Election 2020

Early Philly ballot questions: Dept. of Labor and relaxed campaign laws likely

Final results might not be available for a week, but these measures rarely fail.

Kimberly Paynter / WHYY

Ballot questions rarely fail in Philadelphia. Despite being in the throes of health and existential crises during the May 2020 primary, city voters did not break trend tonight, although only about 15% of the tally has been counted thanks to mail-in ballots.

Final results might not be available for a week, thanks to Gov. Tom Wolf’s emergency extension for mail-in voting in several Pa. counties, including Philly, through June 9. (Though primary candidate races are restricted to party members only, all registered voters are allowed to weigh in on proposed changes to the Philadelphia City Charter, even independents.)

As of now, there’s a solid chance the city will emerge with the green light for a permanent Department of Labor, and allowing some city employees to volunteer on statewide political campaigns.

Close to 81% of in-person voters said yes to ballot question No. 1, creating a Philly DOL.

Right now, workers rights are protected by the Mayor’s Office of Labor, which was created under the Kenney administration. After he leaves office in 2023, It could easily be eliminated by a future chief executive.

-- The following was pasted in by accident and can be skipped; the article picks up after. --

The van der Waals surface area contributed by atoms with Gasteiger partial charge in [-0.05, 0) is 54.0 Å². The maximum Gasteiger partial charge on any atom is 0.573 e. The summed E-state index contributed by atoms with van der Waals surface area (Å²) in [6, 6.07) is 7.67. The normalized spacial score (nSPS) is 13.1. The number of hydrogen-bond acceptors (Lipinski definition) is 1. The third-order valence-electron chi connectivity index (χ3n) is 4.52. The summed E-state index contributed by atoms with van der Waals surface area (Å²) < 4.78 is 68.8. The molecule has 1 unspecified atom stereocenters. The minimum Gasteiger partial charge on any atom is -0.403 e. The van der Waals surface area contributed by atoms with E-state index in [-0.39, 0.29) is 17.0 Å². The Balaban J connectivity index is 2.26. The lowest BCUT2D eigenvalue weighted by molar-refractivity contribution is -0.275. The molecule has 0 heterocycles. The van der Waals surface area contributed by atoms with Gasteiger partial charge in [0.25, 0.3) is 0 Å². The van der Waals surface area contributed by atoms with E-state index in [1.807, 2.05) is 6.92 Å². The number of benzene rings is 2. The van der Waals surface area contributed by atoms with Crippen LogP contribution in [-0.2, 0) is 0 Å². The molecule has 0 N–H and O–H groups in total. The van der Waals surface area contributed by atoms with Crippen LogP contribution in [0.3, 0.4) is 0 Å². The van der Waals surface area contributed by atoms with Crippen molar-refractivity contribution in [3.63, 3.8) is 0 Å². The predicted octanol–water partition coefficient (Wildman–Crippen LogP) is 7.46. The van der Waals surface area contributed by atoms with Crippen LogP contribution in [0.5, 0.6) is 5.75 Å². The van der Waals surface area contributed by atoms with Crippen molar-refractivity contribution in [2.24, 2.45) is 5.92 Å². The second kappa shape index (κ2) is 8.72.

Meanwhile, City Council under Kenney has passed a robust slate of protections for workers, including fair workweek scheduling and the domestic workers’ bill of rights. The problem: many of the very workers who stand to benefit have said they didn’t know these laws existed — and they still fear retaliation if they report violations. The DOL would elevate awareness and promote fairness, said Councilmembers Helen Gym and Bobby Henon.

On ballot question No. 2, about 66% of in-person votes were for the measure, which allows city officials and municipal employees to volunteer for campaigns in non-local races.

As it stands, city workers can’t volunteer for any partisan campaign in their free time — not state, not local, not federal. They can express support for a candidate publicly, but can’t leverage their job status as a volunteer or adviser.

Pat Christmas, policy director at good government group Committee of 70, said major strides in transparency have been made under the last two mayors. His watchdog group supports relaxing the rules around some political work.

“This is a striking example of the fact that Philadelphia is one of the most challenged cities in the country in terms of public corruption, but we’ve made incredible strides in the last 70 years since the charter went into place,” Christmas told Billy Penn in May.

There are some exceptions to the people allowed by the measure, if ultimately approved. City Commissioners, police, DAO, sheriff and Board of Ethics staff are still barred from volunteering their time.

We’ll update this post with mail-in results or other updates as available.

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